Ideas and Men: The Story of Western Thought

By Crane Brinton | Go to book overview

ANNOTATED LIST OF PROPER NAMES

A
Abelard, Peter, 1079-1142, French scholar, theologian, and philosopher.
Action française, French right-wing political group (monarchist-authoritarian, nationalist) founded, with a newspaper of the same name, by Charles Maurras in 1899.
Adam of St. Victor, d. 1192, mystical poet of the Augustinian monastery of St. Victor at Paris.
Adams, Henry, 1838-1918, American historian, philosopher, man of letters; son of Charles Francis Adams and great-grandson of John Adams.
Adams,John, 1735-1826, second president of the United States; political theorist, a principal figure in the American Revolution, diplomat.
Adams, Samuel, 1722-1803, a Massachusetts leader of the American Revolution.
Adenauer, Konrad, 1876- , German statesman-politician, first Chancellor of the West German Federal Republic after World War II.
Aeschylus, 525-456 B.C., Athenian dramatist.
Albigenses, members of several heretical sects (anti-sacerdotalism, Manichaean dualism) prevalent in Southern France in the twelfth and thirteenth centuries. Named after Albi, a town in Languedoc. Decimated in bloody "Albigensian Crusade," 1208- 1213.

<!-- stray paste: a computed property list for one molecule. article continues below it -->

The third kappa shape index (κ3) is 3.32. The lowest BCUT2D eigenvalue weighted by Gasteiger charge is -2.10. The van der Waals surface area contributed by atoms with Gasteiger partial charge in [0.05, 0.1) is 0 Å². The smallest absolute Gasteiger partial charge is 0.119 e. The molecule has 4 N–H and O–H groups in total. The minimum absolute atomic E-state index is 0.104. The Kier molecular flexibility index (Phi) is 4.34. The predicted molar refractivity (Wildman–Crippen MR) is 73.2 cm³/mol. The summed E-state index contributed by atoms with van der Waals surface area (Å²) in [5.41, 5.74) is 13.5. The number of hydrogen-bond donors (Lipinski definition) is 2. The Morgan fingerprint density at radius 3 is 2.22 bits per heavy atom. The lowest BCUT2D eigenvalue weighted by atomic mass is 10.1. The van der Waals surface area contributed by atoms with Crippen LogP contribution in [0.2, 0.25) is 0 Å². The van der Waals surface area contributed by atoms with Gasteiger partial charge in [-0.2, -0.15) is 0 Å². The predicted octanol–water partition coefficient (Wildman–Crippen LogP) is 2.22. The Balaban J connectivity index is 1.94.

Alexander the Great ( Alexander III of Macedonia), 356-323 B.C., son of Philip of Macedonia, pupil of Aristotle, conquered the civilized world.
Alexander VI ( Rodrigo Borgia), 1431- 1503, pope from 1492 to 1503, a "Renaissance Pope," wealthy and corrupt.
Ambrose, St., 340-397, Bishop of Milan and one of the fathers of the Latin Church.
Anabaptists, collective name for a number of protestant groups originating in Germany in the early years of the sixteenth-century Reformation. Their doctrines varied, but the name stems from their denial of the validity of infant baptism.
Anaximander, ca. 611-ca. 547 B.C., Greek philosopher-mathematician; member of the Ionian school.
Anselm, St., 1033-1109, philosopher (ontological proof for the existence of God) and prelate (Archbishop of Canterbury, 1093-1109).
Apocalypse, or the Book of Revelation, the last book of the New Testament; attributed to St. John; or, more generally, ancient Hebrew and Christian visionary prophetic literature.
Aquinas, St. Thomas, ca. 1225-1274.

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